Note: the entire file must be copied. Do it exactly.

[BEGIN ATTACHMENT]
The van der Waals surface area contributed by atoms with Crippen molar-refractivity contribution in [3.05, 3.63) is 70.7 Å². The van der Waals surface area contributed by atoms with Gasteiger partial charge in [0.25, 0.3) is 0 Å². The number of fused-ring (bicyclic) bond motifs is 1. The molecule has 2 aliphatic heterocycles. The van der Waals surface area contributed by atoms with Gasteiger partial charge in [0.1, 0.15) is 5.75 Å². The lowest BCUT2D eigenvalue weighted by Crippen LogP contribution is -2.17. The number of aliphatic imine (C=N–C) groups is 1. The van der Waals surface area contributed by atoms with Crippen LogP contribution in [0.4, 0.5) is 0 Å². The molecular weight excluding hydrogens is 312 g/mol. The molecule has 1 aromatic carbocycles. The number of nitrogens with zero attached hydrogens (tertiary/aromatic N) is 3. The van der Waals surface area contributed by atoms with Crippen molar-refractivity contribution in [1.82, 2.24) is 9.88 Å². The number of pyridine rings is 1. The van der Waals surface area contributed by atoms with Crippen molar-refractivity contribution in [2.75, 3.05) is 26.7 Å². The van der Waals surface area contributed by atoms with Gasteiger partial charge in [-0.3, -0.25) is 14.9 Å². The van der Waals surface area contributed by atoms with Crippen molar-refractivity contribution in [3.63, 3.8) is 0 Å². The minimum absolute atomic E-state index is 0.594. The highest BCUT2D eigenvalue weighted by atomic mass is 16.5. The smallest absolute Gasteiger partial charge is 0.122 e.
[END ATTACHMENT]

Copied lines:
The van der Waals surface area contributed by atoms with Crippen molar-refractivity contribution in [3.05, 3.63) is 70.7 Å². The van der Waals surface area contributed by atoms with Gasteiger partial charge in [0.25, 0.3) is 0 Å². The number of fused-ring (bicyclic) bond motifs is 1. The molecule has 2 aliphatic heterocycles. The van der Waals surface area contributed by atoms with Gasteiger partial charge in [0.1, 0.15) is 5.75 Å². The lowest BCUT2D eigenvalue weighted by Crippen LogP contribution is -2.17. The number of aliphatic imine (C=N–C) groups is 1. The van der Waals surface area contributed by atoms with Crippen LogP contribution in [0.4, 0.5) is 0 Å². The molecular weight excluding hydrogens is 312 g/mol. The molecule has 1 aromatic carbocycles. The number of nitrogens with zero attached hydrogens (tertiary/aromatic N) is 3. The van der Waals surface area contributed by atoms with Crippen molar-refractivity contribution in [1.82, 2.24) is 9.88 Å². The number of pyridine rings is 1. The van der Waals surface area contributed by atoms with Crippen molar-refractivity contribution in [2.75, 3.05) is 26.7 Å². The van der Waals surface area contributed by atoms with Gasteiger partial charge in [-0.3, -0.25) is 14.9 Å². The van der Waals surface area contributed by atoms with Crippen molar-refractivity contribution in [3.63, 3.8) is 0 Å². The minimum absolute atomic E-state index is 0.594. The highest BCUT2D eigenvalue weighted by atomic mass is 16.5. The smallest absolute Gasteiger partial charge is 0.122 e.